However, perhaps I am focusing too much on public transit funding. After all, looking at the Ontario transit plan, it does not look like Premier Ford intends for Brampton to receive any of it. A $28.5-billion transit line for downtown Toronto will take up every drop of infrastructure funding from multiple levels of government and then some, while leaving my city and my constituents out in the cold.
    However, the municipal infrastructure funding is far from the only important part of budget 2019 for Brampton North.
     If there is one thing my constituents have wanted in Brampton for a very long time, it is a university. Much like our government, we are a city that strongly believes in the value of learning and access to a good education. Our government's changes to make post-secondary education more affordable have been well received.
     Within our first year of government, we increased Canada student grants by 50%. We ensured that graduates were not required to start making payments on their loan until they were earning $25,000 a year. We have more than doubled the number of Canada summer jobs so more students can get valuable work experience and save money for tuition or living costs.
     Changes proposed in budget 2019, which are included in Bill C-97, will extend the interest-free period on student loans by six months, giving students room to breathe following graduation.

  (1655)  

    Investing in all levels of education, including post-secondary education, is essential to ensuring young people get the skills, training and opportunities they need to succeed in the workforce, now and well into the future. Our government understands that. My constituents understand that. I am proud that many of them joined in the province-wide walkout on April 4 to protest Premier Ford's education system changes. While we are making the six-month period interest-free, Premier Ford has taken away that period completely.
     This is why so many of my constituents were devastated when one of the first things the newly elected Conservative provincial government did was cut the funding for the downtown Ryerson University campus. The cuts were unexpected and they blew a hole in Brampton's vision for an economic revitalization of our downtown core. They were universally condemned by my community.
     I recall the president of Brampton's board of trade commenting that the move to cut funding did not inspire confidence in the government's decision-making—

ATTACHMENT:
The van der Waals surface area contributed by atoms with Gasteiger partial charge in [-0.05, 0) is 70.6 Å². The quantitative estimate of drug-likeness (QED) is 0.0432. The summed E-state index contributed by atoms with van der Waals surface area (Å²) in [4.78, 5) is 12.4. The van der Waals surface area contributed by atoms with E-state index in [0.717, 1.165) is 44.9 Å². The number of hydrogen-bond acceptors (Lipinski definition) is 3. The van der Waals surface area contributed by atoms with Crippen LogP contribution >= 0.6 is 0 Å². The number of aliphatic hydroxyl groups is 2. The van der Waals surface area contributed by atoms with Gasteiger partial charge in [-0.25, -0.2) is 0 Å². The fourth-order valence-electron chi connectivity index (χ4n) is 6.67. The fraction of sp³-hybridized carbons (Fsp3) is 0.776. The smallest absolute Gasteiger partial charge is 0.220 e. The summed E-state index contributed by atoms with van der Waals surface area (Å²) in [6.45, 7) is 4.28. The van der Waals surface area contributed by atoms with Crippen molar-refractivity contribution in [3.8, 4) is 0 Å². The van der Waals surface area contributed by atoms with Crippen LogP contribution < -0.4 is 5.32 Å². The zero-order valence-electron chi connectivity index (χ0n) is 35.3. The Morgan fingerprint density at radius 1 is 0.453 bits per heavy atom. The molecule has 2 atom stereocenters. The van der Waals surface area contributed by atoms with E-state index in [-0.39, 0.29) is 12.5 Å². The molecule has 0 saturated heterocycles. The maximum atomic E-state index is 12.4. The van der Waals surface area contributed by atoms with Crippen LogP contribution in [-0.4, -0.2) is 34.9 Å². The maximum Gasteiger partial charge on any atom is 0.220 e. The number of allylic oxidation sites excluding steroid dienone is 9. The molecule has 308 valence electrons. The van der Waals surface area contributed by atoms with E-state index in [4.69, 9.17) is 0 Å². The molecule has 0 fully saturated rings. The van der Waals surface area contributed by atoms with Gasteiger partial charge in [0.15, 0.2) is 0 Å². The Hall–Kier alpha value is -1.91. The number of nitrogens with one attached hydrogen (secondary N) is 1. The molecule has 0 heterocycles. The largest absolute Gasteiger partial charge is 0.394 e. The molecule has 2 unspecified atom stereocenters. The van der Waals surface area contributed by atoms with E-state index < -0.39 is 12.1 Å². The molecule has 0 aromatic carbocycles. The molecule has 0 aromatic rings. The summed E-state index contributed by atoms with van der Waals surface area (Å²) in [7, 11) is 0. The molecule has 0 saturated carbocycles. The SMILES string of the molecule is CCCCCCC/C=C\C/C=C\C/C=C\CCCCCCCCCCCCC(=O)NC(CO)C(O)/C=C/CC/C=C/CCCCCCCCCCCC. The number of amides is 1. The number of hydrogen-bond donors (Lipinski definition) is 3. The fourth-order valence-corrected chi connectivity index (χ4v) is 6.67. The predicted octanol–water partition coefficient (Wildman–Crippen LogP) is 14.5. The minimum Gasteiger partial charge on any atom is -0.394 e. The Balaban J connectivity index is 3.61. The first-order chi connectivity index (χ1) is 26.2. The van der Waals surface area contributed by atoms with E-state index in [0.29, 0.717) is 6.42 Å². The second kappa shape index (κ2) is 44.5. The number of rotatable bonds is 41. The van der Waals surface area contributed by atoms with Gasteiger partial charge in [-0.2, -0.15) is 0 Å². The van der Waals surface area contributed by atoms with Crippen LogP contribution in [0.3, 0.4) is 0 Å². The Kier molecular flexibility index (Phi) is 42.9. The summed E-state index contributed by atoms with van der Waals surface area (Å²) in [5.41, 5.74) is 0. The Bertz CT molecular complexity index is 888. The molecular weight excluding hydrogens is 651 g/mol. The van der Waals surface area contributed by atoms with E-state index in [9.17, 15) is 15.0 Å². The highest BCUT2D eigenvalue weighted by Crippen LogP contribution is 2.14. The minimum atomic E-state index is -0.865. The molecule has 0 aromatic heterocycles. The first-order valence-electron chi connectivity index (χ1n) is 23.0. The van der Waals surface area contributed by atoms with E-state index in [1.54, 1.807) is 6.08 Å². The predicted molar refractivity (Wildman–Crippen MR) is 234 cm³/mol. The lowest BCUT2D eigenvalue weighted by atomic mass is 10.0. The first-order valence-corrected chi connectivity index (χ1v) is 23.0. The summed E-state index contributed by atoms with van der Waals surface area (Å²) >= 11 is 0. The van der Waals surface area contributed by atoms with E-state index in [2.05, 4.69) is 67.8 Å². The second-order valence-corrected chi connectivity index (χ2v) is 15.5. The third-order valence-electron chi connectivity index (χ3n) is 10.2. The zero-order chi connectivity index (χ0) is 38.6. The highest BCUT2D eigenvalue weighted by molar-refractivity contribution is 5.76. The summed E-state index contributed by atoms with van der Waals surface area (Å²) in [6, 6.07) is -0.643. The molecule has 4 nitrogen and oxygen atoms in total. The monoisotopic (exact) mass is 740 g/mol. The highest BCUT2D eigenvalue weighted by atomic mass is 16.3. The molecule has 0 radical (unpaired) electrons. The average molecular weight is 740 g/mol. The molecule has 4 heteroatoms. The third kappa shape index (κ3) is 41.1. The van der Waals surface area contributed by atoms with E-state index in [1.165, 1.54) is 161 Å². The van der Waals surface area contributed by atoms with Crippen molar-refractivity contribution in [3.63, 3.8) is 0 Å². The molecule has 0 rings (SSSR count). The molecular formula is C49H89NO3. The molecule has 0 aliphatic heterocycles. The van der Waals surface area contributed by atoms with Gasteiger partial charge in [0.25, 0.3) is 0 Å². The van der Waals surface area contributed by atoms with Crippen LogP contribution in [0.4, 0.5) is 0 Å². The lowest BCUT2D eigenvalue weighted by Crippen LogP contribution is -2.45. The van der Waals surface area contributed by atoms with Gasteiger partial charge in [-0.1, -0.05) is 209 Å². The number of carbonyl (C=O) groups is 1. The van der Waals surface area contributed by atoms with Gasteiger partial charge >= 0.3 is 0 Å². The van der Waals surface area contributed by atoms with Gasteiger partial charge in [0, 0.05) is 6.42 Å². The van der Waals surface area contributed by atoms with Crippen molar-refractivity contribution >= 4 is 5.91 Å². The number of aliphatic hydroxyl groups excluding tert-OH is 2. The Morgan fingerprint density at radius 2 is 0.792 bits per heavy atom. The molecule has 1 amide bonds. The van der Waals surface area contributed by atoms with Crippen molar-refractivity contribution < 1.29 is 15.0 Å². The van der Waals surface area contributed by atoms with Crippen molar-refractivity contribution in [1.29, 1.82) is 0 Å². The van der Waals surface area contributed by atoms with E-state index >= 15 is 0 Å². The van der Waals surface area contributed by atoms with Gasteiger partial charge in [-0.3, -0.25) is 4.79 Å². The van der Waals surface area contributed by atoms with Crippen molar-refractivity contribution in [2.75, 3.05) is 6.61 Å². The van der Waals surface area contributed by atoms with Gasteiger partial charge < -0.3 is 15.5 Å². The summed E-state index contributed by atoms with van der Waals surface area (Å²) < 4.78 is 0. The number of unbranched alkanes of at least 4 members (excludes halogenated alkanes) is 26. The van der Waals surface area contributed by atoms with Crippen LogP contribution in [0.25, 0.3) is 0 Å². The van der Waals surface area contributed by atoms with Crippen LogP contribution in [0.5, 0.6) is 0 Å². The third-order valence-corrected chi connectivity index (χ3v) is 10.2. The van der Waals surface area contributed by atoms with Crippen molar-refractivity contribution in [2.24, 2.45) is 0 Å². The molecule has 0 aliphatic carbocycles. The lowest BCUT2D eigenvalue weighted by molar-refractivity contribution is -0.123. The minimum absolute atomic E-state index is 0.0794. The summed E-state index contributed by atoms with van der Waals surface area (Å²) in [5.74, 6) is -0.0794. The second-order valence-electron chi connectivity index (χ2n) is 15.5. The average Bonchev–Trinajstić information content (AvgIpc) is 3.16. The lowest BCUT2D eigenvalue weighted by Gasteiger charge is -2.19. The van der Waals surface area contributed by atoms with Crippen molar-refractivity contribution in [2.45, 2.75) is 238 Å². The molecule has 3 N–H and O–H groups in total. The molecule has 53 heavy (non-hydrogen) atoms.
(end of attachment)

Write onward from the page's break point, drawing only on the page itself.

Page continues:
Mr. Speaker, on a point of order. I do wish my friend well if she has future plans of pursuing a seat at Queen's Park, but the topic we are supposed to be addressing is the federal budget. I know there is a lot in there that the government probably does not want to talk about, but I wonder if you could call the member to order and encourage her to address the issue before the House at the moment.
    I remind the hon. member that we are discussing the federal budget, not the provincial budget. I will let her continue. I am sure she is coming around to the federal government, so I will leave it to her to bring it back.
    Mr. Speaker, this is completely relevant. I am contrasting what happens when there is a government with a vision that makes cuts and a government that invests in growth.
    After that university cancellation announcement, both I and my fellow Brampton MPs spent months speaking with Ryerson and with my city and with provincial counterparts. We advocated tirelessly to our colleagues, including the hon. Minister of Finance, to ensure that Brampton's interests were being heard, even if the province was not listening.
    It worked. Included in budget 2019 was an $80 million investment over four years to support three or more cybersecurity networks across Canada, which are affiliated with a post-secondary institution. Ryerson's cybersecure catalyst was mentioned by name, and I believe it will be a strong contender for the funding. We are expecting to make announcements in the coming months.
    Another common issue constituents raise with me is the cost of pharmaceutical drugs. As our government has constantly said, we firmly believe that no Canadian should have to choose between paying for prescription medication or putting food on the table. While Canadians are proud of our health care system, they are still forced to make this impossible decision.
    I could draw attention once again to the many cuts to health care funding that Premier Ford's government has managed to put forward in a remarkably short amount of time, but there is just too much ground to cover there and not enough time in the few minutes I have left.
     In budget 2018, our government established an advisory council on the implementation of national pharmacare. After talking to Canadians from coast to coast to coast, we are awaiting its final report. However, through budget 2019, we are laying the foundation for a national program. This includes the creation of a Canadian drug agency. Together with the provinces and territories, this agency will negotiate drug prices for all Canadians, lowering costs by up to $3 billion per year. We are also putting in place a national strategy for high-cost drugs for rare diseases which will help families most in need.